We can all agree that a sound sleep is important for our baby as it is for any human being. A night's rest contributes a lot to your child's mental development and growth.
As much as we want them to have a comfortable sleep, that won't always be the case. Chances are, there were times when your baby is impossible to get to sleep. In my case, head sweating is one of the more common reasons why my baby had a hard time sleeping. I was quite alarmed since it could be a medical condition.
I’m sure you will agree that we don’t want to take any risks when it comes to our baby. This led me to conduct a research on why my baby’s head sweats. Here’s what I found out
1. Baby's Sweat Glands
Sweat glands are the main reason we perspire. According to science, they are further categorized into two types, namely Apocrine and Eccrine sweat glands.
Apocrine sweat glands are responsible for the smelly odor in our body. This type of sweat gland is mostly found in the armpits, ear canals, perianal region and even on the eyelids, to name a few. However, these are not yet active for your newborn, at least not yet. Apocrine glands usually spring into action once your baby hits puberty.
Eccrine sweat glands are the ones covering our body. From the moment your baby is born, it already has active Eccrine glands. However, it is believed that only the head sweats as the baby's nervous system isn't fully developed yet. This is most likely why your baby is sweating on his head.
Do not panic, though. Consider this as a part of the growth process. Usually, after 3-4 weeks, your baby should start sweating normally. If you want to read more about the types of sweat glands, I suggest you try this article.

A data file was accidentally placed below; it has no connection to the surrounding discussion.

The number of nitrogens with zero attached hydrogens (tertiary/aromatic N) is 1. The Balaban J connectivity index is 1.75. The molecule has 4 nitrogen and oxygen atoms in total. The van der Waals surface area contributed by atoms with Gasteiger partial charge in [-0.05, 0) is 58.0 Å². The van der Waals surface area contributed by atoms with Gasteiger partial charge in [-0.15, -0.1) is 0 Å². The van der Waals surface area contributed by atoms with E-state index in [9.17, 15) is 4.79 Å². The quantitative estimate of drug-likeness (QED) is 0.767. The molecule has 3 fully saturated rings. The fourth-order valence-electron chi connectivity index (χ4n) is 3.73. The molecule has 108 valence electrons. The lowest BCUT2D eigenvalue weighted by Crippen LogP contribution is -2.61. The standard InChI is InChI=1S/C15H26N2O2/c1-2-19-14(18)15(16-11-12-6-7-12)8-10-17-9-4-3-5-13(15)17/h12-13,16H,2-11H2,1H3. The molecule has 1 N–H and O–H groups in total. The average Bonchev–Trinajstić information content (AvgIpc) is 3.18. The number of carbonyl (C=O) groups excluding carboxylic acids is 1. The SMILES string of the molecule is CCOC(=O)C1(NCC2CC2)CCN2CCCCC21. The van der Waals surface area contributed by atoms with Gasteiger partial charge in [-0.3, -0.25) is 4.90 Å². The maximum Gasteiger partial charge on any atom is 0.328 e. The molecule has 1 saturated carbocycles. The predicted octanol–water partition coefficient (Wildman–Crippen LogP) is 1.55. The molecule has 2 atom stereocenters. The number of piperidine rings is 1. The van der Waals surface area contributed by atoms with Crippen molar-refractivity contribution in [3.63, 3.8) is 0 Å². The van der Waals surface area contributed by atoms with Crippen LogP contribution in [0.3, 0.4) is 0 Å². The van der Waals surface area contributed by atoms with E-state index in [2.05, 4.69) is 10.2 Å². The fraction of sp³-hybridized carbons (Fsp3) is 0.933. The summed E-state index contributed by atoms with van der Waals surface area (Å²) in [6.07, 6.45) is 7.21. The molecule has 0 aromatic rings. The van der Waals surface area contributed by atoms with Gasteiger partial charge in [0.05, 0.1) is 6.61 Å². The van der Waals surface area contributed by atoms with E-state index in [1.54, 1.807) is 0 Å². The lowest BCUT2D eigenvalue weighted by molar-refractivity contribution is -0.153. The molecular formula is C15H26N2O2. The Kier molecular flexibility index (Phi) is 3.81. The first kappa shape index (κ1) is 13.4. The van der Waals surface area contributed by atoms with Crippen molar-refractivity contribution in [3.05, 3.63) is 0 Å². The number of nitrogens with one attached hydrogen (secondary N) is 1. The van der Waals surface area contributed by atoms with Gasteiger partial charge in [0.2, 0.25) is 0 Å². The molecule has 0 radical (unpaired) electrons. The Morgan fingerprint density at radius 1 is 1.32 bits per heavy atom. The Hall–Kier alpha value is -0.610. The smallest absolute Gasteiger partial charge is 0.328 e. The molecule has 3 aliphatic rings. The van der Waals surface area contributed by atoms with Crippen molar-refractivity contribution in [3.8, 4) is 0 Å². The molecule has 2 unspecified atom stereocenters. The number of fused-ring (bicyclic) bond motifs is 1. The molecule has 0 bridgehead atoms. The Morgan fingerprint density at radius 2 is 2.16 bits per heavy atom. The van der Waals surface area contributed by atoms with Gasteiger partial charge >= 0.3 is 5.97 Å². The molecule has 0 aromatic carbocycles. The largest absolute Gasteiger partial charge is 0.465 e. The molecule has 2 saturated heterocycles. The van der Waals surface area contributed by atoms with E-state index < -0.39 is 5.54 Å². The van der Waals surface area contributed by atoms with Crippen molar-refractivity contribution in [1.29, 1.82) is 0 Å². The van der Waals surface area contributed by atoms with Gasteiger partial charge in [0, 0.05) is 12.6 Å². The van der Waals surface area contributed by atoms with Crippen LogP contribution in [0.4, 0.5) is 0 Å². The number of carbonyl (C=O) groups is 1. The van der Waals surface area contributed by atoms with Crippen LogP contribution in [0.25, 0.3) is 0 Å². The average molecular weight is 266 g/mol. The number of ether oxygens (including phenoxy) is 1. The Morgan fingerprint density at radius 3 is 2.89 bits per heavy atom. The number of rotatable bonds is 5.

2. Temperature and Sleeping Position
The sleeping position plays a huge factor in a peaceful sleep. Not surprisingly, it is one of the most common reasons why you might notice that your baby's head sweats. Even adults experience this when we go to bed and sleep in an awkward position. The difference is that babies don't necessarily move the way an adult does. That's why it’s easier for your baby to feel hot and uncomfortable.
Babies should be put on their backs during sleep. It is not recommended for babies to sleep on their side or tummy since it may cause suffocation known as SIDS (Sudden Infant Death Syndrome).
The second part is maintaining the proper overall room temperature. Not only does it feel good for the baby but it also avoids the risks of overheating. According to research, the recommended room temperature for your newborn is at 16 - 20 degrees Celsius. Make sure to use a thermostat so you will get an accurate reading of the temperature.
Moreover, your baby should have a breathable clothing, especially during sleeping time. For parents who swaddles their baby, it is important to use the proper swaddling techniques as this can also affect the body temperature. Swaddling your baby too tight can stifle your baby and may lead to a higher temperature.
Aside from sweat, it also has a more serious effect which is hip dysplasia. To prevent this, ensure a snug fit but at the same time provide enough wiggle room. You may also refer to a good number of how-to videos available online. Please see the video below.
Maintaining the proper temperature and sleeping position not only reduces the risk of suffocation but it also ensures a better quality of sleep.